Monday night’s cabinet meeting was the second security consultation Prime Minister Benjamin Netanyahu called in less than 48 hours after his return from the UN General Assembly in New York. In both cases, there seemed to be no reason to wait for a fateful announcement.
The Israeli leadership will continue to release determined statements in the face of Palestinian terror, in the hope of calming the more right-wing flank within Likud and the coalition, and the rising tide of anger among settlers. But the main steps decided on so far — among them increasing administrative detentions and demolishing terrorists’ homes — are old goods that Netanyahu is once again hawking to the public.
It seems Netanyahu hopes that these steps — increasing forces, arrest sweeps, intelligence gathering during interrogations, and perhaps improved coordination with Palestinian security forces — will be enough to gradually calm the mood.
The demolition of terrorists’ homes in the West Bank, for example, is a punishment that Netanyahu has waved around every few months since the murder of Chief Superintendent Baruch Mizrahi near Hebron 18 months ago.
The prime minister does not mention the fact that terrorism experts are divided over the effectiveness of this step (which an official Israel Defense Forces panel canceled as policy back in 2005).
And yet it seems Netanyahu is more sober in his approach than Transportation Minister Yisrael Katz, who on the eve of the holiday demanded an Operation Defensive Shield 2 — referring to the large-scale military campaign the IDF conducted in the West Bank in 2002, following a wave of terror attacks.
Last Thursday’s murders of Naama and Eitam Henkin near Nablus, which was seemingly quickly solved by the Shin Bet security service with Monday’s arrest of a five-man Hamas cell, is a relatively rare occurrence of an organized terror attack in the West Bank.
But most of those responsible for the recent fatal attacks and violent clashes are not part of a terror infrastructure. They stab or drive into Jews with their vehicles, or throw rocks at settlers’ cars, for two immediate reasons: Accusations by the Palestinian Authority and the Islamic Movement in Israel that the Israeli government is changing the status quo on the Temple Mount (Netanyahu’s assertions that this is not true do not persuade them otherwise about Al-Aqsa Mosque); and fury over the murder of three members of the Dawabsheh family from the West Bank village of Duma about two months ago, whose Jewish perpetrators have yet to be apprehended.
If Katz, who is also the intelligence minister, imagines nests of terror operating under the aegis of the PA, perhaps he should devote more time to reading the reports he receives.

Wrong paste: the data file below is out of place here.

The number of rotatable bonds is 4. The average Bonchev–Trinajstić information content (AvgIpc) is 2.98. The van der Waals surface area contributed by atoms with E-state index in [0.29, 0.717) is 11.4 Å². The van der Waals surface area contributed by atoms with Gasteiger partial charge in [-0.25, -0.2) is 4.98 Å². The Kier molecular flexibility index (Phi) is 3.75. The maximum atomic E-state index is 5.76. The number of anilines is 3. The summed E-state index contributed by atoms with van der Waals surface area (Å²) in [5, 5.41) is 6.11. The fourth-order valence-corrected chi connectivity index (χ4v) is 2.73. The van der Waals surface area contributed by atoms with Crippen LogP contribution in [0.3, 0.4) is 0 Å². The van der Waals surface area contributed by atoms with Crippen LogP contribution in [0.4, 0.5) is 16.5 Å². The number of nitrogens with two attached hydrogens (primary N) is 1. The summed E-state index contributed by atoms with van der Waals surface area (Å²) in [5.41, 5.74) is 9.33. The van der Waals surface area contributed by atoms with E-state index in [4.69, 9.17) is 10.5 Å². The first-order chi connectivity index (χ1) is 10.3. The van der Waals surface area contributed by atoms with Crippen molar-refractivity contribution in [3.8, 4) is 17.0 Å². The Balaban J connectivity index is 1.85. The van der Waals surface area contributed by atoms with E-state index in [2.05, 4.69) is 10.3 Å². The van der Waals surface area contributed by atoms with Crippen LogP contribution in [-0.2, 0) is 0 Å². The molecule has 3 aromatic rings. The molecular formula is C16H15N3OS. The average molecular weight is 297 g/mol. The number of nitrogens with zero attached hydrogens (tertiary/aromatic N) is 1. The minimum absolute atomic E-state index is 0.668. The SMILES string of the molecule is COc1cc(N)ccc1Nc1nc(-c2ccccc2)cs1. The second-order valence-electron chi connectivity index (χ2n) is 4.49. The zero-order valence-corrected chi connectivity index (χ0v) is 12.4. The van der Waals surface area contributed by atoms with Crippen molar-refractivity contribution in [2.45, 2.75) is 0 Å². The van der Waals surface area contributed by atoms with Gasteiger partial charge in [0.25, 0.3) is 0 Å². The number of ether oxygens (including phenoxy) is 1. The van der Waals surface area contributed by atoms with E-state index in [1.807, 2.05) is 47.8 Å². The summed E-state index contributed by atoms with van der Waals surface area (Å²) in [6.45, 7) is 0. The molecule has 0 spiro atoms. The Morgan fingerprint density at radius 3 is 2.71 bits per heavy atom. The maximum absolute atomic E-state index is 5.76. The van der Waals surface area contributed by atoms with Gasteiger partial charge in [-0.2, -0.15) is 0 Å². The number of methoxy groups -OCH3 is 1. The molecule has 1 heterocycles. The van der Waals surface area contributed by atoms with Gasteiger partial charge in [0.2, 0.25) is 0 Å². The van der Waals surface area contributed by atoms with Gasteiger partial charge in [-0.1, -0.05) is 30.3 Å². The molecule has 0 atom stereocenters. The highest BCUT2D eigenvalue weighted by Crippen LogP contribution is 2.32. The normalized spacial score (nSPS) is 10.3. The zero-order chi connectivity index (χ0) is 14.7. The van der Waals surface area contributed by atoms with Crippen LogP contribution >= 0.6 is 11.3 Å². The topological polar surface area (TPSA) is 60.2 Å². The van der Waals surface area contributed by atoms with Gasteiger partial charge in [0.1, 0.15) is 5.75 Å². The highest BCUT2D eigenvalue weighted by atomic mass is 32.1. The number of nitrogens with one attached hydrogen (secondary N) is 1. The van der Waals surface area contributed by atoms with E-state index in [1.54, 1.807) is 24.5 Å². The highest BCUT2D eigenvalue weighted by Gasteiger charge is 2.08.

The outcome of an Operation Defensive Shield 2 at this time would be the crushing of PA rule in the West Bank. But this, for the time being, is precisely what Netanyahu wants to avoid. It is also unlikely to thwart the wave of terror. The answer for the moment, according to the prime minister and heads of the security establishment, is to expand the existing policy.
In the holiday eve issue of popular daily Yedioth Ahronoth, journalist Nahum Barnea proposed coming right out and calling it a third intifada. Barnea rightly said that the government does not want to call it that, because this would be an admission of its failure to provide security.
And yet we must remember that the media — and Netanyahu’s opponents in particular — have already tried a number of times to frame events of recent years this way, and they were wrong.
In all of 2014, 14 Israelis were killed in the West Bank and within the Green Line (not counting casualties from rockets from Gaza), as opposed to eight killed by terror in the first nine months of this year.
The difference is the marked decline in the public’s sense of security. A clear increase is being felt in the number of rock-throwing incidents on the roads and their severity, in addition to the violence in Jerusalem.
To this must be added the somewhat hysterical atmosphere on social media, which also influences politicians’ responses.
The wave of terror is serious and worrisome. At the moment, though, it does not resemble a full-blown intifada because numbers at demonstrations in the cities do not reach thousands or even hundreds. Also, the violence has not spread to within the Green Line.
While Jerusalem was in shock over the murder of worshippers in the Old City on Saturday, Tel Aviv had a rock concert and a huge rally over animal rights.
It remains to be seen how events in Jerusalem and the West Bank will impact Israeli-Arabs and the Gaza Strip. At the moment, it is relatively quiet in both realms; clearly, continued violence and deaths will influence those situations as well.
Another disturbing element, as noted by the Shin Bet and the IDF, is the increase in violence by right-wing Israeli extremists and settlers, including damage to Palestinian property.
Some of the forces deployed in the West Bank must invest their efforts into calming things down rather than searching for terrorists. This violence is fueled by authentic anger over murder intentionally directed at parents and children in the West Bank and the Old City, but also by irresponsible statements by politicians.
Claims that the IDF commanders’ hands are tied are baseless: IDF Chief of Staff Lt. Gen. Gadi Eisenkot believes he has everything he needs to deal with the current violence.
In the background, settlers and their political representatives are calling for a response to terror by constructing outposts and neighborhoods.
It seems that international pressure will make it difficult for Netanyahu to accede to them. Instead, he proposes building more bypass routes.
That will take time and, in any case, is problematic: Roads that are for Israelis only mark those using them as clear targets for Palestinian terrorists.
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